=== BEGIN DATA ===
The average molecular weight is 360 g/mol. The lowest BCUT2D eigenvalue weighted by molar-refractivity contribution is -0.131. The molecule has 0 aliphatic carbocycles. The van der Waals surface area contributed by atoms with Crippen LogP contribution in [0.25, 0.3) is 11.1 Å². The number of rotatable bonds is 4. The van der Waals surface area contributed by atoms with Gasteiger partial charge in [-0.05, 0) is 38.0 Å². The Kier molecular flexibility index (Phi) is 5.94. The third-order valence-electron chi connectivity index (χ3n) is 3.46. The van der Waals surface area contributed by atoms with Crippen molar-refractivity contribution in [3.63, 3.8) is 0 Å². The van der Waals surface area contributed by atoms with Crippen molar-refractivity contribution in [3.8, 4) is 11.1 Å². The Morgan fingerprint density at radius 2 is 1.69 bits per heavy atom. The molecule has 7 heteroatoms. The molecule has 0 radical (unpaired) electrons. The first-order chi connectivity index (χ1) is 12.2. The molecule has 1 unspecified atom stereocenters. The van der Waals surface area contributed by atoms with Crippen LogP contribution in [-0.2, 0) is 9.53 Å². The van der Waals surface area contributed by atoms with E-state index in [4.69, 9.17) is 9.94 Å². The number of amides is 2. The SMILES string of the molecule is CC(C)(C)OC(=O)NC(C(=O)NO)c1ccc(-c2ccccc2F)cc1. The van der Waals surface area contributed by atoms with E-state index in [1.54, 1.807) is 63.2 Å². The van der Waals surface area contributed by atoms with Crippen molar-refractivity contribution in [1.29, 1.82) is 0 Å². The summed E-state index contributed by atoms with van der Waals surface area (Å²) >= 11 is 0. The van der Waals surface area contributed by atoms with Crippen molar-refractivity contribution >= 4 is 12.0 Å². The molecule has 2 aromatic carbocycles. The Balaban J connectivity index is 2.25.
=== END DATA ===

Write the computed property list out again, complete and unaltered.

The average molecular weight is 360 g/mol. The lowest BCUT2D eigenvalue weighted by molar-refractivity contribution is -0.131. The molecule has 0 aliphatic carbocycles. The van der Waals surface area contributed by atoms with Crippen LogP contribution in [0.25, 0.3) is 11.1 Å². The number of rotatable bonds is 4. The van der Waals surface area contributed by atoms with Gasteiger partial charge in [-0.05, 0) is 38.0 Å². The Kier molecular flexibility index (Phi) is 5.94. The third-order valence-electron chi connectivity index (χ3n) is 3.46. The van der Waals surface area contributed by atoms with Crippen molar-refractivity contribution in [3.63, 3.8) is 0 Å². The van der Waals surface area contributed by atoms with Crippen molar-refractivity contribution in [3.8, 4) is 11.1 Å². The Morgan fingerprint density at radius 2 is 1.69 bits per heavy atom. The molecule has 7 heteroatoms. The molecule has 0 radical (unpaired) electrons. The first-order chi connectivity index (χ1) is 12.2. The molecule has 1 unspecified atom stereocenters. The van der Waals surface area contributed by atoms with Crippen LogP contribution in [-0.2, 0) is 9.53 Å². The van der Waals surface area contributed by atoms with E-state index in [4.69, 9.17) is 9.94 Å². The number of amides is 2. The SMILES string of the molecule is CC(C)(C)OC(=O)NC(C(=O)NO)c1ccc(-c2ccccc2F)cc1. The van der Waals surface area contributed by atoms with E-state index in [1.54, 1.807) is 63.2 Å². The van der Waals surface area contributed by atoms with Crippen molar-refractivity contribution in [1.29, 1.82) is 0 Å². The summed E-state index contributed by atoms with van der Waals surface area (Å²) >= 11 is 0. The van der Waals surface area contributed by atoms with Crippen molar-refractivity contribution >= 4 is 12.0 Å². The molecule has 2 aromatic carbocycles. The Balaban J connectivity index is 2.25.